May 11 2018
By Carly Millenson ’18
Department Center for International Security Studies
Source Woodrow Wilson School
Princeton University’s Center for International Security Studies (CISS) held its spring Grand Strategy Simulation on April 28. The activity brought together Princeton students from diverse academic backgrounds to take part in an exercise simulating the strategic jostling of the U.S., Russia, China and Turkey over three decades.
The goal of the simulation is to create a no-stakes environment in which students can experience some of the pressures and thought processes real policymakers undertake as they make decisions with far-reaching consequences. Students were divided into four teams representing different countries and asked to formulate a grand strategy and to make decisions on how to execute that strategy based on their personal priorities and the amount of resources at their country’s disposal. They also had the opportunity to plan and execute diplomatic, military and covert operations. Although the players had to respond to some crises and events injected by the control cell (composed of CISS student fellows), the game was dictated largely by the choices, actions and reactions of the country teams.
Tom Koenig ’20 noted the simulation was “a great experience and a lot of fun,” and he felt the most interesting part of the game came at the end when some of the country’s long-term strategies were brought to fruition. He noted, however, that because of the limited nature of the scenario, there "was no need to worry about the sorts of repercussions that would result from those sorts of moves if there had been another round.”
The simulation further aimed to help students understand the challenges leaders of foreign countries must confront, including countries whose policies the students may not be familiar with. For example, many players on the Russia team said they gained a greater appreciation for Russia’s current economic struggles. Because of these constraints, they devoted resources to cyber operations aimed at sowing chaos.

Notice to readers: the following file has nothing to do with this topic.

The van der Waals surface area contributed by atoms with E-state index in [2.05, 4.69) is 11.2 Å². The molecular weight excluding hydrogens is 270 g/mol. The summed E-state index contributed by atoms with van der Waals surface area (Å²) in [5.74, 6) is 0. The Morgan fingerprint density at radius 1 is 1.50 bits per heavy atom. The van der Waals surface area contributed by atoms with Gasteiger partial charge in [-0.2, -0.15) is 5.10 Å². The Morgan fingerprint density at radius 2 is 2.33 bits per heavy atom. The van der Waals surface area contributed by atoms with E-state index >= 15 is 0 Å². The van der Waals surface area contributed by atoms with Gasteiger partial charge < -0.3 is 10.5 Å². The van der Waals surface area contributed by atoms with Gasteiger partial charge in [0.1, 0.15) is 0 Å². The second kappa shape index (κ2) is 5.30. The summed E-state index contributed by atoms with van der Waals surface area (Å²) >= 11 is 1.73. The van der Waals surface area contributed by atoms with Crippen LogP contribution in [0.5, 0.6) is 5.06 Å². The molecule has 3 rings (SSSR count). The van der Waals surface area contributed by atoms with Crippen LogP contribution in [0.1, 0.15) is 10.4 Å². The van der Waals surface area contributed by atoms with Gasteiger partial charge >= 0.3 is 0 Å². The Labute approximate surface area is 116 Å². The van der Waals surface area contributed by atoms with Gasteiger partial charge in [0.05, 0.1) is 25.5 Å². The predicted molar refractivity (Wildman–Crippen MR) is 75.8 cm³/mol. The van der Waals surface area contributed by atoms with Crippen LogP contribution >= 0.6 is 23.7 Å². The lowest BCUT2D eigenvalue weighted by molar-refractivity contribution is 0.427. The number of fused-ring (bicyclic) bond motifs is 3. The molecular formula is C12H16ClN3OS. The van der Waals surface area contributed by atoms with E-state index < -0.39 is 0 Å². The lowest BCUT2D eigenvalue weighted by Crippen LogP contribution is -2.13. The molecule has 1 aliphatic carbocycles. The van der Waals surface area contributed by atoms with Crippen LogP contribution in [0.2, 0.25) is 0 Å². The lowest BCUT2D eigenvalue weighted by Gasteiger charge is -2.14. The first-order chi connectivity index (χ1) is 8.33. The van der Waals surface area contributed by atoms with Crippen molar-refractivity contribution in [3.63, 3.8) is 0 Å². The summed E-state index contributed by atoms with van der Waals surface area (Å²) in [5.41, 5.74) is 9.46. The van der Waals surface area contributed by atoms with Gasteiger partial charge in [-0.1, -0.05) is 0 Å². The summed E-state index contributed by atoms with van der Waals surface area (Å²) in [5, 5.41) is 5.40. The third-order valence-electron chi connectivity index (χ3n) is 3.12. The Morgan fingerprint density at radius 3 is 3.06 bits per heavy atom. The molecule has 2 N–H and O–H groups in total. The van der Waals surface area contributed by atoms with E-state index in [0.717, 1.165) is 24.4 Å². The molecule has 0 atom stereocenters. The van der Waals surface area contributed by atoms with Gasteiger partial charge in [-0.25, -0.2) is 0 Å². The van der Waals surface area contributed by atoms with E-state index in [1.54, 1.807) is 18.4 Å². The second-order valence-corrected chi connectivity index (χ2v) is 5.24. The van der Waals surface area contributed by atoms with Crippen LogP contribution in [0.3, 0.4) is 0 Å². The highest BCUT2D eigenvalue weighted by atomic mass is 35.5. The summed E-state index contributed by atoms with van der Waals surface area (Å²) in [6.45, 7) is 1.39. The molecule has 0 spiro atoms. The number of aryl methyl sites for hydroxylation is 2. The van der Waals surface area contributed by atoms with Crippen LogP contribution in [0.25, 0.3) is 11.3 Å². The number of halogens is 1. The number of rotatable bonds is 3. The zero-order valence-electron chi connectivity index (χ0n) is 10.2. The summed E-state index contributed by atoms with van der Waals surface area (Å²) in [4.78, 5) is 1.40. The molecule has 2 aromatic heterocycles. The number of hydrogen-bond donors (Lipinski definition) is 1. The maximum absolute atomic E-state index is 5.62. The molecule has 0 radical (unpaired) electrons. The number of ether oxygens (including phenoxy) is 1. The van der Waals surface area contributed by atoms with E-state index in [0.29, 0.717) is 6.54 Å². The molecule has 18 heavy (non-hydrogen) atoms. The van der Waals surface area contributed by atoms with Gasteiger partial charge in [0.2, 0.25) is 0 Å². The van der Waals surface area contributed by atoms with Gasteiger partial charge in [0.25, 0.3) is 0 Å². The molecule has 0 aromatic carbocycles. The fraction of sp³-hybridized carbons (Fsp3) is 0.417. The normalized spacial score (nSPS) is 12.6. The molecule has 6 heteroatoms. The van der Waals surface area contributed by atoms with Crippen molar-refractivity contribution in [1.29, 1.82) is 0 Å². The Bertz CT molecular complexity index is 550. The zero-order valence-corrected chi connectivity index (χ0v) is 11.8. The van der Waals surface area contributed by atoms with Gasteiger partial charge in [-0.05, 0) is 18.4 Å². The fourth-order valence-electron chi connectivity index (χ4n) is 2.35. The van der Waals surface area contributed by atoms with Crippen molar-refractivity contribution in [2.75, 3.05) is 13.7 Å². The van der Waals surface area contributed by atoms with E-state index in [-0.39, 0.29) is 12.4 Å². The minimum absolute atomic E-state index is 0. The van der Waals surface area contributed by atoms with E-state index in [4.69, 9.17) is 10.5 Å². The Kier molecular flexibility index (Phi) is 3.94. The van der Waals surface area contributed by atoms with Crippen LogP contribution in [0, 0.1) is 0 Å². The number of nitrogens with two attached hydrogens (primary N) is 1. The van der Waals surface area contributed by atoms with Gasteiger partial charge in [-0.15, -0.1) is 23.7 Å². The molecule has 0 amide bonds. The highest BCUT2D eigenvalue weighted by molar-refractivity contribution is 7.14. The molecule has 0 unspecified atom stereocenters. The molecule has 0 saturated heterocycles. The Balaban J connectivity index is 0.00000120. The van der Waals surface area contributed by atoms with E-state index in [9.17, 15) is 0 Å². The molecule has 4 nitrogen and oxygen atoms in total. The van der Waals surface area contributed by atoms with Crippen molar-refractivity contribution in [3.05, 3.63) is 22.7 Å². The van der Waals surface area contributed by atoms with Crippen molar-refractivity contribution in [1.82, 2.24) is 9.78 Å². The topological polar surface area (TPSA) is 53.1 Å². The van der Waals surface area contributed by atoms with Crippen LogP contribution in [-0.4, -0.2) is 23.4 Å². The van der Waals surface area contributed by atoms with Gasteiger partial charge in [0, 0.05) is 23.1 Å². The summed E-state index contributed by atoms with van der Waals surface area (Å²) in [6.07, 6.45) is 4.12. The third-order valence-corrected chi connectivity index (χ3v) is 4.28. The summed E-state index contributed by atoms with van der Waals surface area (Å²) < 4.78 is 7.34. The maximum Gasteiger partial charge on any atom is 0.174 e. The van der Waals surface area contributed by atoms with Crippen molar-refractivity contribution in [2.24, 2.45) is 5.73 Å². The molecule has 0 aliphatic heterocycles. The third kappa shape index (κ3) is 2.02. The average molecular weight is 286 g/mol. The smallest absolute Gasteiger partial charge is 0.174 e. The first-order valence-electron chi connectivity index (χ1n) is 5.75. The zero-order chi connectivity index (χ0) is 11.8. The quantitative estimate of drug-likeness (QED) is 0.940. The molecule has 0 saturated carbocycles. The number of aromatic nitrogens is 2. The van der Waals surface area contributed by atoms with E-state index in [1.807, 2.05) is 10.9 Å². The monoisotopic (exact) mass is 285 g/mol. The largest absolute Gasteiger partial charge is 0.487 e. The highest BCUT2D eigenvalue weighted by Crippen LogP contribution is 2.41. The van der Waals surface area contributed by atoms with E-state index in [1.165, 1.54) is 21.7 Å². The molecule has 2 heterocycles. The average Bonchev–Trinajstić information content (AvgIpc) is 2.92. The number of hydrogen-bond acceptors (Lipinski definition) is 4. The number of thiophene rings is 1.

Meanwhile, players on the China team learned their efforts at signaling peaceful intentions had been less successful than they hoped. In the last round, when they reversed course and attempted to conquer Taiwan, they found their forces had to contend with a vastly improved U.S. Navy, which the United States team had spent several decades (rounds) building up on the side.
“I thought this was an amazing opportunity to bridge classroom learning and real-world applications [by] [simulating] 30 years of strategy and vision in just one morning,” Noah Schochet ’21 said. He further noted it “was a fun way to compete with and against my peers and learn more about the countries and their role in the international order.”
The Grand Strategy Simulation ultimately is about teamwork, long-term strategic thinking, and tradeoffs. The complex and sometimes rapid-fire interactions reflected the intense but entertaining learning environment the organizers hoped to create to help train the next generation of leaders in the service of humanity.